I am an artist living in Hertfordshire and I paint using oils on canvas. Although I prefer to paint to a larger scale, I often make paintings to a more domestic size, for reasons of practicality. Having gained a degree in Fine Art from Newcastle University, I retain links with the North of England, as well as London and its surroundings. When my children became older I returned to painting, and I exhibit my work as much as possible. During the past year I've shown my work at Cupola Gallery, Sheffield and I participated in the Summer Show at D31 Gallery. At present I'm taking part in the Teesside Contemporary Printmaking Prize and "A Slash of Blue" at Gerald Moore Gallery South London.
I make paintings that depict landscapes of an expansive, man-made world. I'm not sure which I find more exciting - the abstract constructions around us, or the figures that inhabit them. It's the relationship between the person and the structure that makes the image come alive. I am interested in the massive structures of architecture and machinery around us, and the way man relates to them.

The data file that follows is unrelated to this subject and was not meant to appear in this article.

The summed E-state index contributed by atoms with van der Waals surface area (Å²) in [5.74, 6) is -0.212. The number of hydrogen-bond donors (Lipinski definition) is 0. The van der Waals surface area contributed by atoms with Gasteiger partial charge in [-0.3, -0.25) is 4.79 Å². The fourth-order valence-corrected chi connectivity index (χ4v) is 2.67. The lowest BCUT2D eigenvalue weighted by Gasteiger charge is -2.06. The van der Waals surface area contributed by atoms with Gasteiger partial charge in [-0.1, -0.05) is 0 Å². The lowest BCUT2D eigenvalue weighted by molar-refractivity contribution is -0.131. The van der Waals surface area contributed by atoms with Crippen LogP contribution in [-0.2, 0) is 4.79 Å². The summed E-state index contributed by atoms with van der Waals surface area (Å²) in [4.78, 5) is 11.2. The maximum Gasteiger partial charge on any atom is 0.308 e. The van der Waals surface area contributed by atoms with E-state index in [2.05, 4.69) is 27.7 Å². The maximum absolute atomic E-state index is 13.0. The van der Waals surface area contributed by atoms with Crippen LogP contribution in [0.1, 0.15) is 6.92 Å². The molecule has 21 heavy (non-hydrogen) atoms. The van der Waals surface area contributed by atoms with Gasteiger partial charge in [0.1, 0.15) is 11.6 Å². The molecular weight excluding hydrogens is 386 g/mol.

Amongst these domineering structures, human figures negotiate their everyday lives. They are part of the scene rather than the focus of it. Sometimes they are purposefully vulnerable. Mostly, they are purposefully insignificant. My protagonists can be down-at-heel, but I hope their presence transcends into something more significant. The people in my images are sometimes waiting to move on. I hope they can share that moment of contemplation with the viewer.
My paintings reference a painting tradition of depicting people living and working in the town and its suburbs. The ambivalence of this relationship between the city and her inhabitants seems as relevant as ever. The still image, be it through painting or photography can capture this instant, giving weight to a moment and sense of place.
I keep returning to certain scenes in my work - fountains, building sites, places of work, allotments and travel hubs. For me, these are place of transition, alluding to the life-long journey and the destination that is always just out of sight.
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